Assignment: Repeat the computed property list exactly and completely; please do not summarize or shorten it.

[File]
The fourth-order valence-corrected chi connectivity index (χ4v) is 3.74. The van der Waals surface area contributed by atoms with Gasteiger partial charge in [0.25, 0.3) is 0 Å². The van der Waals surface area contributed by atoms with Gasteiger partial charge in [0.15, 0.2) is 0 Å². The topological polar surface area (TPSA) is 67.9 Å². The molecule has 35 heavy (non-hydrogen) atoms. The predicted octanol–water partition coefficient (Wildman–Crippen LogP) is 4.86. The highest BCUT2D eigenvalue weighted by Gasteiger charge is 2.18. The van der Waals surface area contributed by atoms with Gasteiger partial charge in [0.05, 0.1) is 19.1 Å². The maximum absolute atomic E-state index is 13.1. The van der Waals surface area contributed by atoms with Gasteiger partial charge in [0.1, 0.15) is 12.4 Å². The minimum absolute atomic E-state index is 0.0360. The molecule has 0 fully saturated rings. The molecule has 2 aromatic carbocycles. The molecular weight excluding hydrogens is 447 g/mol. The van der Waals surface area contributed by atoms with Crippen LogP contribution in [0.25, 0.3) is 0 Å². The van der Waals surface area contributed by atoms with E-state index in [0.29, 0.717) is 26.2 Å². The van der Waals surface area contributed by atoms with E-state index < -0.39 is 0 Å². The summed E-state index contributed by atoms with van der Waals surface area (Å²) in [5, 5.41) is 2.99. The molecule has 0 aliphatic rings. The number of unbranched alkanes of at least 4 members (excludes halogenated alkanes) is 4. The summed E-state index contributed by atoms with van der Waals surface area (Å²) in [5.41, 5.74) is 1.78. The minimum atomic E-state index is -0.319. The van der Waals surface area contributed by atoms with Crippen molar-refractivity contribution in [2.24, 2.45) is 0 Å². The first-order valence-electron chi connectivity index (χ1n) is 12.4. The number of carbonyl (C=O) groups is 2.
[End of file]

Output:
The fourth-order valence-corrected chi connectivity index (χ4v) is 3.74. The van der Waals surface area contributed by atoms with Gasteiger partial charge in [0.25, 0.3) is 0 Å². The van der Waals surface area contributed by atoms with Gasteiger partial charge in [0.15, 0.2) is 0 Å². The topological polar surface area (TPSA) is 67.9 Å². The molecule has 35 heavy (non-hydrogen) atoms. The predicted octanol–water partition coefficient (Wildman–Crippen LogP) is 4.86. The highest BCUT2D eigenvalue weighted by Gasteiger charge is 2.18. The van der Waals surface area contributed by atoms with Gasteiger partial charge in [0.05, 0.1) is 19.1 Å². The maximum absolute atomic E-state index is 13.1. The van der Waals surface area contributed by atoms with Gasteiger partial charge in [0.1, 0.15) is 12.4 Å². The minimum absolute atomic E-state index is 0.0360. The molecule has 0 fully saturated rings. The molecule has 2 aromatic carbocycles. The molecular weight excluding hydrogens is 447 g/mol. The van der Waals surface area contributed by atoms with Crippen LogP contribution in [0.25, 0.3) is 0 Å². The van der Waals surface area contributed by atoms with E-state index in [0.29, 0.717) is 26.2 Å². The van der Waals surface area contributed by atoms with E-state index < -0.39 is 0 Å². The summed E-state index contributed by atoms with van der Waals surface area (Å²) in [5, 5.41) is 2.99. The molecule has 0 aliphatic rings. The number of unbranched alkanes of at least 4 members (excludes halogenated alkanes) is 4. The summed E-state index contributed by atoms with van der Waals surface area (Å²) in [5.41, 5.74) is 1.78. The minimum atomic E-state index is -0.319. The van der Waals surface area contributed by atoms with Crippen molar-refractivity contribution in [2.24, 2.45) is 0 Å². The first-order valence-electron chi connectivity index (χ1n) is 12.4. The number of carbonyl (C=O) groups is 2.